Dismay among Victorian Liberals at Malcolm Turnbull’s dumping may have dissipated somewhat,
but not displeasure at the party having veered away from the centre ground in the mistaken belief its salvation could be found among climate-change deniers, social conservatives, renewables antagonists, culture-wars warriors, coal fetishists, and right-wing ideologues from various think tanks funded by modern day robber barons.
Disaffection among Victorian Liberals reflects a much wider nationwide disappointment at the party’s direction manifested in the Wentworth result last year.
In all of this, what is undeniable is that Victoria represents the Liberal Party’s soft underbelly in the sense that it is the place where the 2019 election could be lost stone dead irrespective of what happens anywhere else.
A useful statistical analysis by Tim Colebatch of Inside Story – Twilight of the Liberals? – transposes state election results onto federal seats and finds that only two Victorian Liberal seats are safe. That’s right, two out of the 14 it currently holds.
These are the seats of Wannon (Malcolm Fraser’s old seat) in the western district held by Education Minister Dan
Tehan, and the west Gippsland seat of Monash (the renamed McMillan) held by Russell Broadbent, one of a diminishing coterie of party moderates.
Space does not permit a full description of Liberal Party vulnerabilities, but one seat, that of Higgins, reveals the extent to which the party has yielded the sensible centre ground. On the state numbers Higgins would be gone.
Until fairly recently, this had been the bluest of blue ribbon seats, not unlike Wentworth. It has been held by two Liberal prime ministers, Harold Holt and John Gorton, and by Peter Costello, the country’s longest-serving treasurer until the defeat of the John Howard government in 2007.
Speaking of Howard, his failure to put in place a succession plan that would have enabled Costello to find his feet as prime minister in time to contest the 2007 election remains one of the great missed opportunities of Australian politics.
Back in 1966 when Holt inflicted one of Labor’s worst-ever defeats in what was known as the “Vietnam election’’, who could have believed the Victorian division would become the sick man of the Liberal Party.
Or that the Victorian division would have found itself subsumed by the dominant New South Wales branch, or, further afield, be subject to the gravitational pull of conservative Queensland – home of a mythical conservative base.
Or, that Victorian representation in Liberal Party senior ranks would fall away after Costello to the point Victoria has not occupied a party leadership position since 2007 – leader or deputy – until Frydenberg came along.
In that time the Liberal Party federal leadership has resided with a full house of Sydney-based MPs. These include Brendan Nelson, Malcolm Turnbull (twice), Tony Abbott, and now Scott Morrison. The latter is regarded by many Victorians as an archetypal Sydney blowhard.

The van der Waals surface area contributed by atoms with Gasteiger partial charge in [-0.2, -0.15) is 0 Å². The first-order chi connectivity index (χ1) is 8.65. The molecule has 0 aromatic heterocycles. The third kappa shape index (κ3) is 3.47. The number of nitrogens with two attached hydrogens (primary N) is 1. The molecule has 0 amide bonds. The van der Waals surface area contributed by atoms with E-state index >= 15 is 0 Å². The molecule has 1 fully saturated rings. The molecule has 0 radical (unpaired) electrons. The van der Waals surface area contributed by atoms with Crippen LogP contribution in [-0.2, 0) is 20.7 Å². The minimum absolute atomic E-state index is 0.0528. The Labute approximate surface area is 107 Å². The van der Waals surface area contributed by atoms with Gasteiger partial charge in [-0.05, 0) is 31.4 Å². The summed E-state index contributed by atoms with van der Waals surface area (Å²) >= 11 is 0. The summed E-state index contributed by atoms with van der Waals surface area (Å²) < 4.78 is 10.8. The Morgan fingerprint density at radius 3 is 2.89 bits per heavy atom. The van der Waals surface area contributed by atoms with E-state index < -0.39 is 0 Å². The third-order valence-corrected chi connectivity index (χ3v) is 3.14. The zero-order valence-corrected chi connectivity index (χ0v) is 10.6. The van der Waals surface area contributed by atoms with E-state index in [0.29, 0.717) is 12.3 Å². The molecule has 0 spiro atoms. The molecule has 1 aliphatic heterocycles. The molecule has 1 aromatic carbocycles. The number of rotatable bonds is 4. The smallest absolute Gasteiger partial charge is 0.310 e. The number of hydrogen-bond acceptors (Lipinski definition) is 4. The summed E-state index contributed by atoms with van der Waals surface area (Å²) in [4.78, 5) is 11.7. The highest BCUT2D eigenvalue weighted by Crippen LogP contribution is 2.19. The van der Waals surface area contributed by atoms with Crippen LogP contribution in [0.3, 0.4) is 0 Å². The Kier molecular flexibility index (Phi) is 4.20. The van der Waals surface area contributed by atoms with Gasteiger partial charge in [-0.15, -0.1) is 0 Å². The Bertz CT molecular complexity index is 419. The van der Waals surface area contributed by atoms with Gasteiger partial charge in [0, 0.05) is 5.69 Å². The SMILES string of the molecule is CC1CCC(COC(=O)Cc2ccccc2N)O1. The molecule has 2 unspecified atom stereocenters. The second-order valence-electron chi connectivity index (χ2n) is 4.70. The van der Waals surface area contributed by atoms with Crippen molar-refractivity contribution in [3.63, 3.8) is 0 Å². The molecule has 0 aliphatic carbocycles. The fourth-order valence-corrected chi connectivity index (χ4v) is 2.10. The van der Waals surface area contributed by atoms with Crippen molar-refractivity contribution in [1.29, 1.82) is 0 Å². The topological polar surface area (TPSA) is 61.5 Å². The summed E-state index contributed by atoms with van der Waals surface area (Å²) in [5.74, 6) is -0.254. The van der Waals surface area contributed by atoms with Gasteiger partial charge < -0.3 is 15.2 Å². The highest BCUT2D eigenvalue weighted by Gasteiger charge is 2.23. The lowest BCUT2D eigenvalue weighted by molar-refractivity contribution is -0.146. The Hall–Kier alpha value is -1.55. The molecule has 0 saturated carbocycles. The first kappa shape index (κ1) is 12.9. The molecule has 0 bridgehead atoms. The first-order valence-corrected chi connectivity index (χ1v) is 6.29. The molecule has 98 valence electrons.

Added to that from a Victorian perspective, the Liberal Party has found itself in thrall to a rowdy gaggle of proto-conservative commentators who have terrorised elected moderates to the point where these individuals are fleeing elective office.
On the night of the Victorian state election rout, a despairing Senate president Scott Ryan gave voice, and commendably, to anger within the Liberal Party at a wall of noise from commentators on the right who had sought to “ram their views down other’s people’s throat’’.
Whatever way you look at it, the Coalition is in very big trouble in Victoria. I’m told internal “benchmark’’ polling in individual electorates is discouraging.
“We’re going to get slaughtered, mate,’’ a Liberal insider tells me.
In their efforts to put the best face on what might be regarded as deeply unpromising circumstances, federal Liberals are hoping Opposition Leader Bill Shorten’s unpopularity will ameliorate a bad result.
Shorten’s unlikeability is not contradicted by opinion polls, including a 2016 study by the Australian National University. This found he rated lowest on likeability of any opposition leader, with the exception of Andrew Peacock, since the late 1980s at 4.22 percent.
However, the ANU study also noted that Tony Abbott in 2013 had a rating of 4.29 per cent, barely above that of Shorten today. The point is that in an election in which voters have resolved to get rid of the government of the day, the popularity, or otherwise, of the alternative is not necessarily an impediment to retribution; or, put another way, a constraint on sticking the knife into a soft underbelly.
Tony Walker is a vice-chancellor’s fellow at La Trobe University and a regular columnist.
Tony Walker writes on politics, North America and the Middle East. Tony is the Financial Review’s dual-Walkley Award-winning international editor whose foreign postings have included Washington, Beijing and Cairo. He received a Centenary of Federation Award for contributions to Journalism and the Paul Lyneham Award for Excellence in press gallery journalism.